The Cameroonian government has refused to release nine men jailed on charges of homosexuality despite their acquittal, according to the International Gay and Lesbian Human Rights Commission (IGLHRC).

The men have been detained in Kondegui Prison in Yaoundé for nearly a year after being accused of gay acts.

At their initial trial, no witnesses were called and no proof offered by the prosecution, so Judge Tonye, the magistrate overseeing the case, declared the men innocent of all charges. The men expected to be released from prison quickly but the prosecutor’s office has refused to order their release and has said that the men will be retried.

“You arrest people unfairly, violate their rights for almost a year, and then refuse to release them-this constitutes an abuse of power,” Duga Titanji, the men’s attorney in Cameroon, told IGLHRC.

“This development constitutes a major violation of due process. With no new arrest warrant being served, this is now a blatant case of arbitrary detention.”

IGLHRC was alerted to the arrests of the men within days of its occurrence on May 21, 2005 and arranged for Mr. Titanji to take their case. Along with local and international human rights advocates, IGLHRC has repeatedly demanded the unconditional release of the nine men to both Cameroonian and United Nations officials, and provided emergency assistance to help the men survive the harsh conditions of their detention.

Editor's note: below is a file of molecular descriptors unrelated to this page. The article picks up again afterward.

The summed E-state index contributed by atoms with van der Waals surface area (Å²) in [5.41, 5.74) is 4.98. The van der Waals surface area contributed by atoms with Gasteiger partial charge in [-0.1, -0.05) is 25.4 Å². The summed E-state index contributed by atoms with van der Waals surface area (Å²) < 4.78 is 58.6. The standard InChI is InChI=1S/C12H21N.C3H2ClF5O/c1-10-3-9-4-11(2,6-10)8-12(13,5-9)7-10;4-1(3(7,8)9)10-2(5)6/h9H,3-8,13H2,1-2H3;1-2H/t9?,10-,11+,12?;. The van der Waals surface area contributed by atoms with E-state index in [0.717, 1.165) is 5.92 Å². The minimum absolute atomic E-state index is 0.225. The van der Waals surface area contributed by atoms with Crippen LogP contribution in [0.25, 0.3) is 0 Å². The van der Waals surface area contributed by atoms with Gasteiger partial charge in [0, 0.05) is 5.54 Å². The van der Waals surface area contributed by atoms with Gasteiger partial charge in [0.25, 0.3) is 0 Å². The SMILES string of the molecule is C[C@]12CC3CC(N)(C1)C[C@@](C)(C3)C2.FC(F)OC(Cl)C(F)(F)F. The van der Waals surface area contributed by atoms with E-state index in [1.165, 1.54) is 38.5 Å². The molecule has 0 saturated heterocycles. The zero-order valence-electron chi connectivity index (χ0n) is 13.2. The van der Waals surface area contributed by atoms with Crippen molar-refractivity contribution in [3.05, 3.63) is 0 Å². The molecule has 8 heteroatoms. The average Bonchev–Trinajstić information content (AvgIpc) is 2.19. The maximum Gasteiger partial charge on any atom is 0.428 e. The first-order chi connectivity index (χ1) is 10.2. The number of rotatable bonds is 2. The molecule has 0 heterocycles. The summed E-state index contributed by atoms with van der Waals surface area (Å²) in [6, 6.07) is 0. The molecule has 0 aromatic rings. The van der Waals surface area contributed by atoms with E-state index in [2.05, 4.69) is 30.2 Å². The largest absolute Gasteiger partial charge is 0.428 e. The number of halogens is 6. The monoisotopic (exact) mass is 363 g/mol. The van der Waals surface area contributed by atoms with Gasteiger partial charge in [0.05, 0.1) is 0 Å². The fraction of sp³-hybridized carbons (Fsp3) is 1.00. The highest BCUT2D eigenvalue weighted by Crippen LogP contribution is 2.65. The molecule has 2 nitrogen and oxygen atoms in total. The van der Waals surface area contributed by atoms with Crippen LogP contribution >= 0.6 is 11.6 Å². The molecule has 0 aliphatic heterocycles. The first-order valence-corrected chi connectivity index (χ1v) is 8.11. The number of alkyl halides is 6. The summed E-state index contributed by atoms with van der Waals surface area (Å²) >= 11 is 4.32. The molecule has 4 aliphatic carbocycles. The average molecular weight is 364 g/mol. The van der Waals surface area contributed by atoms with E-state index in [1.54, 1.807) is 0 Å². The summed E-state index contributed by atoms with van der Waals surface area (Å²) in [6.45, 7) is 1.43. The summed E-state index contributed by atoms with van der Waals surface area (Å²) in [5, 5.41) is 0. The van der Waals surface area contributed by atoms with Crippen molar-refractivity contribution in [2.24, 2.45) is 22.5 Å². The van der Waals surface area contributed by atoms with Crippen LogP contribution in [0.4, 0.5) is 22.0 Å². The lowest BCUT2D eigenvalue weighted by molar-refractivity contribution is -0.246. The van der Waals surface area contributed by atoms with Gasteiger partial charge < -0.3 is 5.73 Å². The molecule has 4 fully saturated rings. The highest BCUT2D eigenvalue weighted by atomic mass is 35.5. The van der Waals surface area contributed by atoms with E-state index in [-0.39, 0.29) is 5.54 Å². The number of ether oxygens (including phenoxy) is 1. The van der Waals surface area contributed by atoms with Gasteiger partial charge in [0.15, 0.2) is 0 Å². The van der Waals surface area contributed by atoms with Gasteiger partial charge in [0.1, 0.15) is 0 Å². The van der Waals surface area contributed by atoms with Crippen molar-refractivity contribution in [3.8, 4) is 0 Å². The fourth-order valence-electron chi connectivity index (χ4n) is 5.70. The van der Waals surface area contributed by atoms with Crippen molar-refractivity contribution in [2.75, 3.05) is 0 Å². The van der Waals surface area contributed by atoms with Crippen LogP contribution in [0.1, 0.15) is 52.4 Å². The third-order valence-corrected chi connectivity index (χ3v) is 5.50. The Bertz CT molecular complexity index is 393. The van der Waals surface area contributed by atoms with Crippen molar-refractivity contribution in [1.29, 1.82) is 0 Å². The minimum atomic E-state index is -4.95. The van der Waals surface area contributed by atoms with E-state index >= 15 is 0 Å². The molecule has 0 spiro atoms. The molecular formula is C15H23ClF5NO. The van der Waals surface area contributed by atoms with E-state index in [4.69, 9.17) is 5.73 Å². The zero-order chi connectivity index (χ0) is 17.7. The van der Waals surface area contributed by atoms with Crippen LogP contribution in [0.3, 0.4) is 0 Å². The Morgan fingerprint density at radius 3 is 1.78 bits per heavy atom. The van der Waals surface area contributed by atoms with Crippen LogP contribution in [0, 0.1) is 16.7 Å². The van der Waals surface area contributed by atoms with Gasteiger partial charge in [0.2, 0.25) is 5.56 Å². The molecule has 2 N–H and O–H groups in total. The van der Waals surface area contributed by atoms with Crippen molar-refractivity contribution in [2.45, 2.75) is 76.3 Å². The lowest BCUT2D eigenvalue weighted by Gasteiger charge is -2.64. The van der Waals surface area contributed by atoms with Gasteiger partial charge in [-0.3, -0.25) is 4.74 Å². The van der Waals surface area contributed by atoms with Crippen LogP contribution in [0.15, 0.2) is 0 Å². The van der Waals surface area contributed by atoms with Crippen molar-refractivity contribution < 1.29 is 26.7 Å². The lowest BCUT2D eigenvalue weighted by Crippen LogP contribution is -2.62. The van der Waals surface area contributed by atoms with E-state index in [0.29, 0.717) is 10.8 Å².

Article 14 of the International Covenant on Civil and Political Rights states that, “No one shall be liable to be tried or punished again for an offence for which he has already been finally convicted or acquitted.

“This is nothing more than double jeopardy. The Cameroonian government has upended the entire judicial process in this case and is showing blatant disregard for legal procedures,” said Cary Alan Johnson, senior coordinator for Africa at IGLHRC. “We will work with Cameroonian activists to confront this brazen abuse in the courts and at the national and international diplomatic levels.”